Only the last amicus brief listed argues that the Second Circuit's judgment was correct.

For more detailed information, see SCOTUS Blog's wiki on the case; and LII's preview. As reported here, Justice Sotomayor has recused herself from this case.


PS: See here for a preview of Monday's argument (10/5) in Mohawk Industries v. Carpenter.

September 29, 2009 | Permalink | Comments (1) | TrackBack (0)

Monday, September 28, 2009

Buxbaum on Personal Jurisdiction in Cross-Boarder Securities Litigation

Hannah L. Buxbaum of Indiana University School of Law has posted the article Personal Jurisdiction Over Foreign Directors in Cross-Border Securities Litigation on SSRN and forthcoming in the Journal of Corporation Law.

Securities litigation against non-U.S. companies – on the rise over the past decade – forces U.S. courts to address a variety of procedural and jurisdictional issues. This article considers one such issue: the circumstances under which the directors of foreign companies that engage in U.S. securities markets may be subject to the personal jurisdiction of U.S. courts. It argues that jurisdictional standards are sometimes applied in a way that undermines the effectiveness of private litigation in enforcing director accountability norms. This result is particularly problematic in cases based upon a director’s failure to meet an accountability obligation expressly imposed upon it by statute. The article considers possible ways of resolving this tension, and ultimately advocates that courts adopt a two-part presumption: (1) In a claim against a foreign director based upon a corporate filing with respect to which Congress has expressly created a director accountability requirement, there should be a strong presumption that the director is subject to the personal jurisdiction of the U.S. court; and (2) In a claim against a foreign director based only upon allegations that the director failed to meet his or her oversight responsibilities over management, there should be a strong presumption that the director is not subject to the personal jurisdiction of the U.S. court. The article argues that these presumptions will satisfy the due-process protections embodied in jurisdictional law while bringing that law into better alignment with regulatory expectations regarding the responsibility of corporate directors for an issuer’s securities activity.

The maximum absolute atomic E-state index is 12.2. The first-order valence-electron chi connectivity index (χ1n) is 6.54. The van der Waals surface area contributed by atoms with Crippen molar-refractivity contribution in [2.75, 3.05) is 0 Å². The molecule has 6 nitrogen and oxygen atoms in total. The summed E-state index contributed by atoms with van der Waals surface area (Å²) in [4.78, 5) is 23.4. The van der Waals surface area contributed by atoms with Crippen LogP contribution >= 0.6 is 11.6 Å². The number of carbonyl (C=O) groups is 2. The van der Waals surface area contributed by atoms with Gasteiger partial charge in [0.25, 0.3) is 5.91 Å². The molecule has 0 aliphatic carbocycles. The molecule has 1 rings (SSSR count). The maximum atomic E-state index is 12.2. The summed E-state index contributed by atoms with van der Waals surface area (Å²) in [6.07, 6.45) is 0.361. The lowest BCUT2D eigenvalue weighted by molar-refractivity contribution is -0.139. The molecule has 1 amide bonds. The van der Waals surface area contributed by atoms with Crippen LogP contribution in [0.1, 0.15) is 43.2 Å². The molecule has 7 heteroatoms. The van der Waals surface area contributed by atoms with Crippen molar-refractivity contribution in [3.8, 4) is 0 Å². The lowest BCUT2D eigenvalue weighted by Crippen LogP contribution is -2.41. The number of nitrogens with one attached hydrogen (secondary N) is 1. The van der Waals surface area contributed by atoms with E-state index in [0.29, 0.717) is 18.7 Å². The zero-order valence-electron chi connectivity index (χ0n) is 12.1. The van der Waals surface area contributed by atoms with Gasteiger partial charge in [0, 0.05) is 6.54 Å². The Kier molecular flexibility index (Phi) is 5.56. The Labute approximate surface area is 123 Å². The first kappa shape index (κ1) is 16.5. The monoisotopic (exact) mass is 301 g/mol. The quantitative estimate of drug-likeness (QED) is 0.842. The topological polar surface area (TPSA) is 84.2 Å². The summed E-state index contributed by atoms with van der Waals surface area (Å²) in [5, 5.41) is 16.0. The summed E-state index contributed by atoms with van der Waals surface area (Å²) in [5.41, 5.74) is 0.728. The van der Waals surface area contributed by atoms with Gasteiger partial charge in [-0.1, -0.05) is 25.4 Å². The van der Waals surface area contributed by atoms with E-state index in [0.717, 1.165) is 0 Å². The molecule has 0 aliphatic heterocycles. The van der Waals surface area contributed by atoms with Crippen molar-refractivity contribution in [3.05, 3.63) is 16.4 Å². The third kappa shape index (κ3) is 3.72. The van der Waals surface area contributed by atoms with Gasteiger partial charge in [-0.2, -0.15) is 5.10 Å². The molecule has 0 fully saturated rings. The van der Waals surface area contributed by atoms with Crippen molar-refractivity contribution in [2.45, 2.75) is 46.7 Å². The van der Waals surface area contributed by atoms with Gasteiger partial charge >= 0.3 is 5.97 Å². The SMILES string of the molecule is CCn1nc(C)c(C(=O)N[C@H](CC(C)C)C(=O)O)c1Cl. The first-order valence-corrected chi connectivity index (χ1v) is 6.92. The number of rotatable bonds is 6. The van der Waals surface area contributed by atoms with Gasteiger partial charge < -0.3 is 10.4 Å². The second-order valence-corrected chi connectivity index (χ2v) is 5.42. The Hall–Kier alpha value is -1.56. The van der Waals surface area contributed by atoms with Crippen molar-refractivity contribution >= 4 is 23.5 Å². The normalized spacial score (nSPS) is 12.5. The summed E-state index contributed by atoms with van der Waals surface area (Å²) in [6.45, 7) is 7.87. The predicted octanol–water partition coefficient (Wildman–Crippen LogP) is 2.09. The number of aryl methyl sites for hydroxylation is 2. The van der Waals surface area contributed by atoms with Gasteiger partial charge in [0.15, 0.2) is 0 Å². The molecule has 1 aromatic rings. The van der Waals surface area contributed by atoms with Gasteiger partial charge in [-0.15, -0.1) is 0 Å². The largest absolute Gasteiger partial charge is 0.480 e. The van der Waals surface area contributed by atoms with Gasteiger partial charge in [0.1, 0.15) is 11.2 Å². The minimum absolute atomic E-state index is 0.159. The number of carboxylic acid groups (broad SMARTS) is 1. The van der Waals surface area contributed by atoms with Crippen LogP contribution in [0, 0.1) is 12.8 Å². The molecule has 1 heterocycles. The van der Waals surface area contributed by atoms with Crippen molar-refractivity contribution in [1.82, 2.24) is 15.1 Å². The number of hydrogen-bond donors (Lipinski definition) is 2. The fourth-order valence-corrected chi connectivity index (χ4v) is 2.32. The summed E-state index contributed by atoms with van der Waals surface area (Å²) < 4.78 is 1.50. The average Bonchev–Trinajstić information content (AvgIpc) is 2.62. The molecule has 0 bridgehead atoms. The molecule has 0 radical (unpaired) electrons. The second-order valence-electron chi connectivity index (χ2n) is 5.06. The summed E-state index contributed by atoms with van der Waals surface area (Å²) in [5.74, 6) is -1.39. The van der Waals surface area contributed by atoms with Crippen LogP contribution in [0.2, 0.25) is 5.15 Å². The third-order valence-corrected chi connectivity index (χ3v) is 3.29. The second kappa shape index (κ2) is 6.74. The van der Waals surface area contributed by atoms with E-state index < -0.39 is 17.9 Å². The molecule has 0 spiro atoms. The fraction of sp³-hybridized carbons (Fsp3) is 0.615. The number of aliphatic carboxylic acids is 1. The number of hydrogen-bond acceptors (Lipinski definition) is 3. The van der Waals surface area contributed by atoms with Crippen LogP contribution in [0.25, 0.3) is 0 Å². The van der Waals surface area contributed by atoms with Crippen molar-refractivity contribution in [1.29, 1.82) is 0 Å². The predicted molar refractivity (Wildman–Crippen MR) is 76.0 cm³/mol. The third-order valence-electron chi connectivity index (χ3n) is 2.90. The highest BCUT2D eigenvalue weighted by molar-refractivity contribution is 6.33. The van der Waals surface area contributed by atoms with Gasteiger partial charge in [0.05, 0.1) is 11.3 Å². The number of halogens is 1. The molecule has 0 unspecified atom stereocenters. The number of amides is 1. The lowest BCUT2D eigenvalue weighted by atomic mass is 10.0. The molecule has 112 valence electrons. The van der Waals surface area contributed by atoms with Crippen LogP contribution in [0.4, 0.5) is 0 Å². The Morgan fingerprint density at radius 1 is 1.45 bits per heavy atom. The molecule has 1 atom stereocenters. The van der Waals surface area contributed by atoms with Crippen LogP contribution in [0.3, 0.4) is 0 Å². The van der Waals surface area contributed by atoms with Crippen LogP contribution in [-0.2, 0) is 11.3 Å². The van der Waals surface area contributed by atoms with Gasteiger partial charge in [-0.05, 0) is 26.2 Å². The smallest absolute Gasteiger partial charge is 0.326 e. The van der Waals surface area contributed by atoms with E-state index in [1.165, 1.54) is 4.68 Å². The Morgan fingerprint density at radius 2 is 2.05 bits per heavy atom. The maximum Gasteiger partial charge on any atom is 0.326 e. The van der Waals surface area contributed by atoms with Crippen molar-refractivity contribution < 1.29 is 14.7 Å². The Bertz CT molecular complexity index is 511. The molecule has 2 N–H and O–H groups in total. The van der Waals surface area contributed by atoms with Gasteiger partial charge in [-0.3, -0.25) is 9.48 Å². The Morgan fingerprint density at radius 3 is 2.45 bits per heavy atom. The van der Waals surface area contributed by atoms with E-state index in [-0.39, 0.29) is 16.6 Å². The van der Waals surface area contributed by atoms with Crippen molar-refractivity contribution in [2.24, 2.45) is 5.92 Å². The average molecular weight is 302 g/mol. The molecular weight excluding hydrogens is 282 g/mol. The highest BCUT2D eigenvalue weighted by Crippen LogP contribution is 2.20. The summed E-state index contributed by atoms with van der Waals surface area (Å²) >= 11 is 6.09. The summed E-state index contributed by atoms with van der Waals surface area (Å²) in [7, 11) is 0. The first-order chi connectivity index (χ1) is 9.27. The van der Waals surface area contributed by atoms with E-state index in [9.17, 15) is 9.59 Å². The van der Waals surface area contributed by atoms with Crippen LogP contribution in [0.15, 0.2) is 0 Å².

September 28, 2009 | Permalink | Comments (0) | TrackBack (0)

Update on Google Book Class Action, Proposed Settlement, and Postponed Fairness Hearing

Many have been following the federal class action lawsuit against Google: The Authors Guild, Inc. v. Google Inc., No. 05 CV 8136 (S.D.N.Y.). The suit was filed in 2005 by authors and publishers who alleged that Google's digital copies of copyrighted works constituted "massive copyright infringement."